Right after the day started today, the Canadian Union of Postal Workers began a rotating strike against Canada Post. Workers went on strike in four Canadian cities – Halifax, Edmonton, Windsor, and Calgary – in support of their union in its negotiations for a new collective agreement. In addition to reviewing the terms of the existing collecting agreement, the union and the employer are bargaining over a number of contentious issues, such as the pay gap between rural and urban mail carriers. And these negotiations are happening in the context of a changing market, with lots of alternatives to sending letters through the mail – like emails and private delivery services. That shifting landscape is undoubtedly going to affect what the employer feels it can offer and what the union wants for its members.
A rotating strike (also sometimes called a partial strike) is not always used in bargaining disputes, so here’s an explanation of how it works.
Any kind of strike during negotiations for collective agreements needs a strike mandate to be legal. The union obtains a strike mandate through a membership vote, which usually asks the union’s members a simple yes/no question as to whether they support the union going on strike. A majority of the votes (with “majority” defined as 50% + 1 of the votes) need to be in favour of a strike for the strike to be authorized.
However, it’s important to know that a strike mandate doesn’t mean that the union is actually going on strike. A strike mandate can be a very powerful bargaining tool for the union during negotiations, because the employer knows that the union can legally direct its members to walk off the job if the union isn’t satisfied with the employer’s offers in bargaining.
If the union does decide to go on strike, in most Canadian jurisdictions it has to give notice to the employer (usually around 72 hours’ notice). The purpose of the notice is to give the employer enough time to make arrangements to continue or shut down its operations, and to give the workers enough time to make whatever arrangements they might need during a strike. (If the employer is designated as offering an “essential service”, such as health care, the preparation for the strike will also involve the union and the employer jointly planning for how that service, and how much of it, will continue to be provided.)
A rotating strike is when some, but not all, of the union’s members go on strike. The “rotating” part of it is that the locations where the union members walk off the job will change; the locations might change every day, every couple of days, or randomly. Usually, as in the current situation, the union will announce the locations of the walkouts a day or so in advance, so customers who might be inconvenienced can make alternative arrangements.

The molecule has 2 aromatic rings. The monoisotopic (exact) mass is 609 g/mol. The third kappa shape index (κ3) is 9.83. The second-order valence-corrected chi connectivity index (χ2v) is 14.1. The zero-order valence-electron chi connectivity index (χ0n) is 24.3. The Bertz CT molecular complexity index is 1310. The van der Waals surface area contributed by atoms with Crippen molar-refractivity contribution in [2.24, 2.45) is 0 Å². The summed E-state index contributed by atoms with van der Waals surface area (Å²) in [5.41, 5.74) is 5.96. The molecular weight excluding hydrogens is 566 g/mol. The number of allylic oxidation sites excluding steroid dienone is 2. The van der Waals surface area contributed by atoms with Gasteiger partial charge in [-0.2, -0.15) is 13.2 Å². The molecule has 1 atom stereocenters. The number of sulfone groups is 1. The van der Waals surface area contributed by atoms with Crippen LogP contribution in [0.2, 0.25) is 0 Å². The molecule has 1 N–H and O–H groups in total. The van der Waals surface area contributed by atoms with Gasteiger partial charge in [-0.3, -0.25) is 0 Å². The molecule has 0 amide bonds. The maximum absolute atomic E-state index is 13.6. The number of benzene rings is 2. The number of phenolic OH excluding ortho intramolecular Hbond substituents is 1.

A rotating strike lets the union demonstrate to the employer how much disruption a shutdown will cause, without going straight into a complete shutdown. It’s a strategic tactic. By having only some of its members walk off the job, the union may be indicating that it’s willing to continue negotiating with the employer, but also that it’s ready and willing to move to a full strike if there isn’t sufficient progress in the negotiations. The other strategic aspect of a rotating strike rather than a full strike – particularly when the employer provides an important service like mail delivery – is that it portrays the union as sympathetic to the major impact of a full strike, and as trying to minimize disruption while still getting its point across to the employer.
If a rotating strike doesn’t achieve the bargaining outcomes the union is seeking, then the union still has the option of going to a full strike, after it gives the required notice to the employer.
Canada Post and the Canadian Union of Postal Workers have a long, difficult relationship, and when the postal workers last went on strike in 2011, they were legislated back to work by the federal government after being locked out by their employer. The Conservative government that was in power in 2011 demonstrated a strong dislike for labour unions; the Liberal government elected since then has portrayed itself as more progressive and more worker-friendly. The outcomes of this Canada Post bargaining dispute might be an interesting indicator of the new government’s true feelings about unions and labour disputes.